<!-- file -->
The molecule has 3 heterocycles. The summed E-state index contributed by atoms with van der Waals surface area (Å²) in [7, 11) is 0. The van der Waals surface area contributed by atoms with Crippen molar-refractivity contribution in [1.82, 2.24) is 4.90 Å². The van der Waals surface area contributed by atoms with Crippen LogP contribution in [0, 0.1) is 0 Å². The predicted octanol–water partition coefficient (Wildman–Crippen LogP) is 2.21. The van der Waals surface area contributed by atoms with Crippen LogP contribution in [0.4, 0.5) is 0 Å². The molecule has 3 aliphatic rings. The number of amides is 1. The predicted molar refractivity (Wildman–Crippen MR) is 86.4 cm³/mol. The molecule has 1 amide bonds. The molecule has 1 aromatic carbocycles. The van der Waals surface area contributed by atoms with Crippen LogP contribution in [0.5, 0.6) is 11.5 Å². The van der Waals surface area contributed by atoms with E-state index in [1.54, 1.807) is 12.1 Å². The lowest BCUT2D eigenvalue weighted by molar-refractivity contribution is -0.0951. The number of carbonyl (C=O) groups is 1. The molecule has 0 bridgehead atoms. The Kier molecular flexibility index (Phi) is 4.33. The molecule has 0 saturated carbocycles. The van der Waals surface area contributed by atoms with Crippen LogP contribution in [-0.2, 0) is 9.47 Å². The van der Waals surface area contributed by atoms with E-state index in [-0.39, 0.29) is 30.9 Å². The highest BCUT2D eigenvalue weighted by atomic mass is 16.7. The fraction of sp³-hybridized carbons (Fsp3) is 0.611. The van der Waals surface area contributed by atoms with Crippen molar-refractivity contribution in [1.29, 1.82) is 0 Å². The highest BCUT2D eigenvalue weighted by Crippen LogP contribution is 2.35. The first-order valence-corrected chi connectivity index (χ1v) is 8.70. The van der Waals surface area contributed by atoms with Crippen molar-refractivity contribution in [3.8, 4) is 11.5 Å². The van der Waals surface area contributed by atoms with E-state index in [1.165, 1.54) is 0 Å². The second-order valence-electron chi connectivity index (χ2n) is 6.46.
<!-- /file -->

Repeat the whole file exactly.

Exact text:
The molecule has 3 heterocycles. The summed E-state index contributed by atoms with van der Waals surface area (Å²) in [7, 11) is 0. The van der Waals surface area contributed by atoms with Crippen molar-refractivity contribution in [1.82, 2.24) is 4.90 Å². The van der Waals surface area contributed by atoms with Crippen LogP contribution in [0, 0.1) is 0 Å². The predicted octanol–water partition coefficient (Wildman–Crippen LogP) is 2.21. The van der Waals surface area contributed by atoms with Crippen LogP contribution in [0.4, 0.5) is 0 Å². The molecule has 3 aliphatic rings. The number of amides is 1. The predicted molar refractivity (Wildman–Crippen MR) is 86.4 cm³/mol. The molecule has 1 amide bonds. The molecule has 1 aromatic carbocycles. The van der Waals surface area contributed by atoms with Crippen LogP contribution in [0.5, 0.6) is 11.5 Å². The van der Waals surface area contributed by atoms with E-state index in [1.54, 1.807) is 12.1 Å². The lowest BCUT2D eigenvalue weighted by molar-refractivity contribution is -0.0951. The number of carbonyl (C=O) groups is 1. The molecule has 0 bridgehead atoms. The Kier molecular flexibility index (Phi) is 4.33. The molecule has 0 saturated carbocycles. The van der Waals surface area contributed by atoms with Crippen LogP contribution in [-0.2, 0) is 9.47 Å². The van der Waals surface area contributed by atoms with E-state index in [-0.39, 0.29) is 30.9 Å². The highest BCUT2D eigenvalue weighted by atomic mass is 16.7. The fraction of sp³-hybridized carbons (Fsp3) is 0.611. The van der Waals surface area contributed by atoms with Crippen molar-refractivity contribution in [1.29, 1.82) is 0 Å². The highest BCUT2D eigenvalue weighted by Crippen LogP contribution is 2.35. The first-order valence-corrected chi connectivity index (χ1v) is 8.70. The van der Waals surface area contributed by atoms with Crippen molar-refractivity contribution in [3.8, 4) is 11.5 Å². The van der Waals surface area contributed by atoms with E-state index in [1.165, 1.54) is 0 Å². The second-order valence-electron chi connectivity index (χ2n) is 6.46.